Your Android phone may not be quite as secure as you'd think, researchers say
Android smartphone users may need to beef up their security protection following the revelation that one popular phone locking method is remarkably easy to crack.
The Pattern Lock system, used by millions of Android users around the world, can be hacked in just a small number of guesses by hackers using sophisticated new software, researchers have revealed.
It can take as little as five goes to correctly guess a device’s code, with a huge majority of users reportedly at risk.
The news comes from a Chinese-British team of researchers who carried out a major study into how secure Pattern Lock really is.
Around 40 per cent of Android devices use Pattern Lock to secure their phones, the report quoted a recent study as finding.
However the team found that the system, where the user traces a pattern across their phone screen to unlock their device, can be easily hacked.
They developed a powerful algorithm that was able to crack the vast majority of Pattern Lock codes using video footage of victims using their device.
These pictures show how the researchers were able to steal device login information
The researchers say cracking the code could be achieved by sneakily filming a victim whilst using their device in public.
This footage would then be fed into the algorithm, which then gets to works on guessing the lock pattern within seconds.
The attackers would not even need to be close to the victim, as the team was able to steal information from up to two and a half metres away by filming on a standard smartphone camera, and from nine metres using a more advanced digital SLR camera.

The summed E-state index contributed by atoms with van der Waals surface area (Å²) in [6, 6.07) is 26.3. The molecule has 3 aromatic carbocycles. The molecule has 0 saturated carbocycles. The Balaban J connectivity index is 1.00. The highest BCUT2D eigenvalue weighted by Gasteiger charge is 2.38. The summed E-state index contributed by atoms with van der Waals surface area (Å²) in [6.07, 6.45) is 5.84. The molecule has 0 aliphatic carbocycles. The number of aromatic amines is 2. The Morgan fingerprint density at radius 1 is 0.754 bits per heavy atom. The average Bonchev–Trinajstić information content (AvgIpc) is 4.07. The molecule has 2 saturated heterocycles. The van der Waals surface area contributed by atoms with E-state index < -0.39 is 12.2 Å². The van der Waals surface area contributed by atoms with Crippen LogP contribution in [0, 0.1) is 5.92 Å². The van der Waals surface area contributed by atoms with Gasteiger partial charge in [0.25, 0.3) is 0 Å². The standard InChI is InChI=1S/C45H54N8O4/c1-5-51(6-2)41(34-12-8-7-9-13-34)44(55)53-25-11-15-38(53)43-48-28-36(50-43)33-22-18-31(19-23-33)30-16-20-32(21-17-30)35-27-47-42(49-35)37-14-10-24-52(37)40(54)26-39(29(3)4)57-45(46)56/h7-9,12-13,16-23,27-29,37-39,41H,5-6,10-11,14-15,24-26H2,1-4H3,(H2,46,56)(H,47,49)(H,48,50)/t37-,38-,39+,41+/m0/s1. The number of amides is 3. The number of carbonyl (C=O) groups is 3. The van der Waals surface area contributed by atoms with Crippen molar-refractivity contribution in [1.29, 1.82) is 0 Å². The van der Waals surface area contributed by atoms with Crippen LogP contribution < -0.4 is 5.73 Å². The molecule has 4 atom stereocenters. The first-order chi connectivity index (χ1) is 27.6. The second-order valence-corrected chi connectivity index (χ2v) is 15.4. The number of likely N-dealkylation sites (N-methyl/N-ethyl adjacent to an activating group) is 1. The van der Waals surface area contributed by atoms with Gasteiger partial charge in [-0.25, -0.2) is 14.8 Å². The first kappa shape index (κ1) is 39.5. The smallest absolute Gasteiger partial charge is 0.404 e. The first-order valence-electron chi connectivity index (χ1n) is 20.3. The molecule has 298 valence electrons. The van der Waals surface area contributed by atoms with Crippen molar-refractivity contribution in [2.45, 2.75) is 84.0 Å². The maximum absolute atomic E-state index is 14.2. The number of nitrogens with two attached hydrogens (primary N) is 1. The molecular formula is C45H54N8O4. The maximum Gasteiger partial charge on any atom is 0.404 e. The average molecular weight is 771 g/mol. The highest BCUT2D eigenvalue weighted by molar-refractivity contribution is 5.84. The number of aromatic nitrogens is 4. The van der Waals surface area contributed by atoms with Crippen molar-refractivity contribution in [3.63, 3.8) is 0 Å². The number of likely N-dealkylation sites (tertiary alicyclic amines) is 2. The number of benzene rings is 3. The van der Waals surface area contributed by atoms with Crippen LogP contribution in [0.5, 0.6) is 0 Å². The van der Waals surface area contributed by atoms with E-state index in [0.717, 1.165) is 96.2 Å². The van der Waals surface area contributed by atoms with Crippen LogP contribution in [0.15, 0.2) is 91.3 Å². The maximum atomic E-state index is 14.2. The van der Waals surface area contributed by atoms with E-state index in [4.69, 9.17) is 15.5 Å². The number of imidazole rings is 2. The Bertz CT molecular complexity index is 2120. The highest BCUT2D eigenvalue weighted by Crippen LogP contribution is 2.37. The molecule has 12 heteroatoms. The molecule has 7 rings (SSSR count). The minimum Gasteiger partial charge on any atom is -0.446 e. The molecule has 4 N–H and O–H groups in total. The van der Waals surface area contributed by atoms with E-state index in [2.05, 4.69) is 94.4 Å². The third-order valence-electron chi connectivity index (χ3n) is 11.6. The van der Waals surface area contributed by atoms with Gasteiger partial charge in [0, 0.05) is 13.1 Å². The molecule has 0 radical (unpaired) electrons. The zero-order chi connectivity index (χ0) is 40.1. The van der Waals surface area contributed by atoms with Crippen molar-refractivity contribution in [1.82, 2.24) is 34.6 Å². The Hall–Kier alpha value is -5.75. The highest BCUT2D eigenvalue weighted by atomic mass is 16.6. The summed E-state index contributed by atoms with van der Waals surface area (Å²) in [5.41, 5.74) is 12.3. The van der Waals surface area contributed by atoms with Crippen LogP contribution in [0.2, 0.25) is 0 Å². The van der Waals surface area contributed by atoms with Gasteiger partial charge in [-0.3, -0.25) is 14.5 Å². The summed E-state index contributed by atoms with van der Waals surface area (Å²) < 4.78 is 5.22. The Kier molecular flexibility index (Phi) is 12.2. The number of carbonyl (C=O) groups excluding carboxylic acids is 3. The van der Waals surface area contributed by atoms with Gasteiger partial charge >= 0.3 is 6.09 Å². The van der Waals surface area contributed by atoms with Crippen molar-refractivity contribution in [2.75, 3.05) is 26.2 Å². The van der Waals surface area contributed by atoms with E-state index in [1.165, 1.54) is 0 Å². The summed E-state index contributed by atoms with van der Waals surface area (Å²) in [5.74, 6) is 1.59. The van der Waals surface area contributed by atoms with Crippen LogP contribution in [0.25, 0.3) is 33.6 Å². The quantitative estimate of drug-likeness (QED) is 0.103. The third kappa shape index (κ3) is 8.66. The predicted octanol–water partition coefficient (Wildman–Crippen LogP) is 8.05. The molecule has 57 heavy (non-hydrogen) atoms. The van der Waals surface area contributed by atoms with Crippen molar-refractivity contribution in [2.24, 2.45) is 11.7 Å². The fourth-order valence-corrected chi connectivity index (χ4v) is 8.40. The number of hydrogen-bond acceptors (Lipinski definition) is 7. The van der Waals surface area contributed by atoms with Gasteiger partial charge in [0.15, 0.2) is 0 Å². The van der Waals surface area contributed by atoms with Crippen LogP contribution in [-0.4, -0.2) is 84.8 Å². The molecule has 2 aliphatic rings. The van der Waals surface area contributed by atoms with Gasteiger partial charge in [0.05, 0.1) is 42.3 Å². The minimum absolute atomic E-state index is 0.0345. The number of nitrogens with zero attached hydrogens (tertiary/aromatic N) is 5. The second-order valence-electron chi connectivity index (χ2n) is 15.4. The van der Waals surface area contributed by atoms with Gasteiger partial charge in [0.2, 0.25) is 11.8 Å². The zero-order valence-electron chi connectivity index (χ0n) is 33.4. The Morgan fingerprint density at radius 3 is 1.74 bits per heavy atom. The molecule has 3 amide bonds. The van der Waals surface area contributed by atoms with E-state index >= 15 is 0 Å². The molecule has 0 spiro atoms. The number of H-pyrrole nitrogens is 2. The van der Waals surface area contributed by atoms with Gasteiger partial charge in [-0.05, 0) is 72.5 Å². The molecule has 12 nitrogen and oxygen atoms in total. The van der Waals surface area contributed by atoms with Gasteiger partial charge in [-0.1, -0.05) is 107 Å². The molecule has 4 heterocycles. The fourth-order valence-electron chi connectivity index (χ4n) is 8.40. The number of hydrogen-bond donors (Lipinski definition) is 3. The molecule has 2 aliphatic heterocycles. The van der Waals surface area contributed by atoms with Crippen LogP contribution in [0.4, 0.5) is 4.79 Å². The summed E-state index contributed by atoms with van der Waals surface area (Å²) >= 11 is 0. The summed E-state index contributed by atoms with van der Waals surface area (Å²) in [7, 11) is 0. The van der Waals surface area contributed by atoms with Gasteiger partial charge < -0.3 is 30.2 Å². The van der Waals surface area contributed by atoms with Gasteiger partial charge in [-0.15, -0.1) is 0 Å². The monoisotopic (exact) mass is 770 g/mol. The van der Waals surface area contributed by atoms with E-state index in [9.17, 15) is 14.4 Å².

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The simulated attack did not even need to view footage of the screen, just the ability to track the motion of a user’s finger, from which it can guess the pattern.
The researchers tested the attack on 120 unique patterns from 215 users, and found that 95 per cent of patterns were able to be hacked within five attempts.
Ironically, the team also found that longer patterns were easier to hack, and 97.5 per cent were accessed in just one attempt.
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"Pattern Lock is a very popular protection method for Android Devices. As well as for locking their devices, people tend to use complex patterns for important financial transactions such as online banking and shopping because they believe it is a secure system," said Lancaster University lecturer Dr Zheng Wang, principle investigator and co-author of the report.
"However, our findings suggest that using Pattern Lock to protect sensitive information could actually be very risky."
In order to stay protected, the researchers recommend that users keep their screens and fingers hidden when using Pattern Lock, much as they should do when entering their PIN number at a cashpoint.
If you think you’ve been the victim of a cyber-attack, you can follow Express.co.uk’s guide to the next steps to take here.